If you are a regular reader of our blog (yes, I'm speaking to all 7 of you), then my recent obsession with making ice cream should be no secret to you. This obsession has encouraged me to experiment with interesting and unlikely flavor combinations and one of the most encouraging sources of inspiration is the flavor list at a tiny ice cream shop 350 miles north of us that I'd never been to. Of course, I'm speaking of Humphry Slocombe - a haven for ice cream lovers in San Francisco's Mission District.
We were first introduced to the oddball flavors of Humphry Slocombe when a pint of 'Secret Breakfast' rode shotgun down I-5 to Los Angeles alongside @thedapperdiner. The rich contents paired corn flakes and vanilla with a boozy shot of bourbon. I was pleased to be reminded of it when I walked into their 24th street store and saw the Warhol-spoofing Campbell Soup paintings (below, left) boasting names of Jake Godby's more interesting flavors. Let's pray that Fetal Kitten (like the two-headed farm animal below, right) is only a joke, though given Godby's penchant for making unlikely ingredients palatable, I'd be curious to see what he could do with a prenatal animal and some Strauss Family Creamery milk. Judge away.
Shortly after opening shop, Humphry Slocombe's line was already snaking out the door. That didn't stop us from sampling the range of daily offerings. A few of the flavors we tried that didn't make the final cut included Blue Bottle Vietnamese Coffee, Black Sesame and Pepper-Mint. If you're lucky, a few of Godby's wilder flavors will be on tap. How does Foie Gras, Strawberry Candied Jalapeno or Boccalone Prosciutto sound?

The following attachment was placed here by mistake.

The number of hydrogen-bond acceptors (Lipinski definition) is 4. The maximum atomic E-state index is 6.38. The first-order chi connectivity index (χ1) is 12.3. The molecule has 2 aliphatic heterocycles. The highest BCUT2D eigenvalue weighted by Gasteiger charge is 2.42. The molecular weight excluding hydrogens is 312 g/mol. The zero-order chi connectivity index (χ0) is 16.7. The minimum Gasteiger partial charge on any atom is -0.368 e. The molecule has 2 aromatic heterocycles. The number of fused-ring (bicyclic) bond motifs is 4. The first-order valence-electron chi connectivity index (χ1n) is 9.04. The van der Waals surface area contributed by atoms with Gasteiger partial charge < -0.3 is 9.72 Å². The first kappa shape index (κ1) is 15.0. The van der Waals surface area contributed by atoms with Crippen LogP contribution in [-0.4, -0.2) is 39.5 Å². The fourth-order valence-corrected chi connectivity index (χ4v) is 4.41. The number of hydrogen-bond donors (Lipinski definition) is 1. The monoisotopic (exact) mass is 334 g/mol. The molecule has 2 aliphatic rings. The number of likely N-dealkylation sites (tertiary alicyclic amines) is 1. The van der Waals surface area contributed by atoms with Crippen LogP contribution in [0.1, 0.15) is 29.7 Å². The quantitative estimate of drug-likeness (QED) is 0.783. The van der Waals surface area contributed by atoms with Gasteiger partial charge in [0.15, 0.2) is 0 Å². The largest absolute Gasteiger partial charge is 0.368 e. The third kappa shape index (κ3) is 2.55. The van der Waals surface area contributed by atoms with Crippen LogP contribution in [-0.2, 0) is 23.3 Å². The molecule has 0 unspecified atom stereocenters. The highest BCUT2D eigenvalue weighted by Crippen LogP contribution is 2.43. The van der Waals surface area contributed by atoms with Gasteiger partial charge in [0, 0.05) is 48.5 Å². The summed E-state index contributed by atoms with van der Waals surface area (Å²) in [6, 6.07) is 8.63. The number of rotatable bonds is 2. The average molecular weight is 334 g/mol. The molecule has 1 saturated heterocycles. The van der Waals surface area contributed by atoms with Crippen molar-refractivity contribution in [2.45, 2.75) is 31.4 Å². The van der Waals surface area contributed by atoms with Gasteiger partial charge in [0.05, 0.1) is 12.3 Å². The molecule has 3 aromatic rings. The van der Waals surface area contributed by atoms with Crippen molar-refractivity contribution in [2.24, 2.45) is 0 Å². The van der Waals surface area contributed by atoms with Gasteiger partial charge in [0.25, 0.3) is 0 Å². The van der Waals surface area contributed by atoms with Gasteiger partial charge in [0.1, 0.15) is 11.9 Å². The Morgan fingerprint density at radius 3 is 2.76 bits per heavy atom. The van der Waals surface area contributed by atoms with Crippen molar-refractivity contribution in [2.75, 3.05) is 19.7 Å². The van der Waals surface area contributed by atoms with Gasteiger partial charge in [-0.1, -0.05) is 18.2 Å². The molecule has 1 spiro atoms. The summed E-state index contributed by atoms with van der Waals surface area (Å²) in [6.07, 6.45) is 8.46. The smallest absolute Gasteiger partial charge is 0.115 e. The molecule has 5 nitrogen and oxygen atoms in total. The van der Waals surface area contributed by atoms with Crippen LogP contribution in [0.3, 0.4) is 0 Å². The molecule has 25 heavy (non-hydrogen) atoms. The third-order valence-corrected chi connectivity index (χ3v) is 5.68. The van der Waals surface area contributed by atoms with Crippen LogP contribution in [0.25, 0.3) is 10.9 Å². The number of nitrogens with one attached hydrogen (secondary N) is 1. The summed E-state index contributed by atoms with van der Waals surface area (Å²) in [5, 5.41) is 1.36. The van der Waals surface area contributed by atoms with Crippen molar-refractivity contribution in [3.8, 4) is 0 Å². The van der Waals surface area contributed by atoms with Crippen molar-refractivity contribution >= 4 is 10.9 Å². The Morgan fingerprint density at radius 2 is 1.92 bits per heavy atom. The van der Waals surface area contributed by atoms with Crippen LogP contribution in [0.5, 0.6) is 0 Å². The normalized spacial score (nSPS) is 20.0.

The lesser fan of sweets, Angela decided to stick with the sorbets. Her cup started out with a scoop of the "Jesus Juice" which mixes red wine and coke. I've been known to mock wine spritzers - which for all intents and purposes this is - but this was darn good. Good enough to make me ease off the spritzer crowd? So long as it's frozen in sorbet form and eaten with a spoon. Beneath the Jesus Juice was a scoop of Thai Chili Lime Sorbet, which provided less of a heat-punch than expected and was less sweet than its red cup companion, but still tasty.
I stuck with the heavier ice creams and first up was the Salt & Pepper. While salt is no stranger to ice cream flavors - not to mention, an ingredient I heartily embrace in my own ice creams - pepper is not. Friends who tried it had an adverse reaction to the mix. But I was happy to be the weirdo who actually enjoyed it, and with each taste the flavors made more and more sense. Beneath that was a scoop of the Peanut Butter Curry. The combination was perhaps a favorite of our group. With the savory taste of peanut butter giving way to a subtle aftertaste of the curry, this one could dangerously be consumed by the pintful if one was not careful.
I'm already looking forward to sampling more of Humphry Slocombe's flavors on my next trip north. Of course, we're not void of interesting flavor options in Los Angeles. Scoops and Scoops Westside serve up similarly ambitious - if not slightly-less-sweet - ice creams.
In the meantime, my next homemade flavor will be a direct Humphry Slocombe inspiration. To make my own version of their Candy Cap Ice Cream, I picked up some of the local candy cap mushrooms from Far West Fungi and plan to steep them in cream to get their signature maple syrup-y flavor into ice cream form. You can check back to see how the ice cream turns out and also to hear what we thought of the Humphry Slocombe Candy Cap Popsicles we tried at Far West's Ferry Building outpost.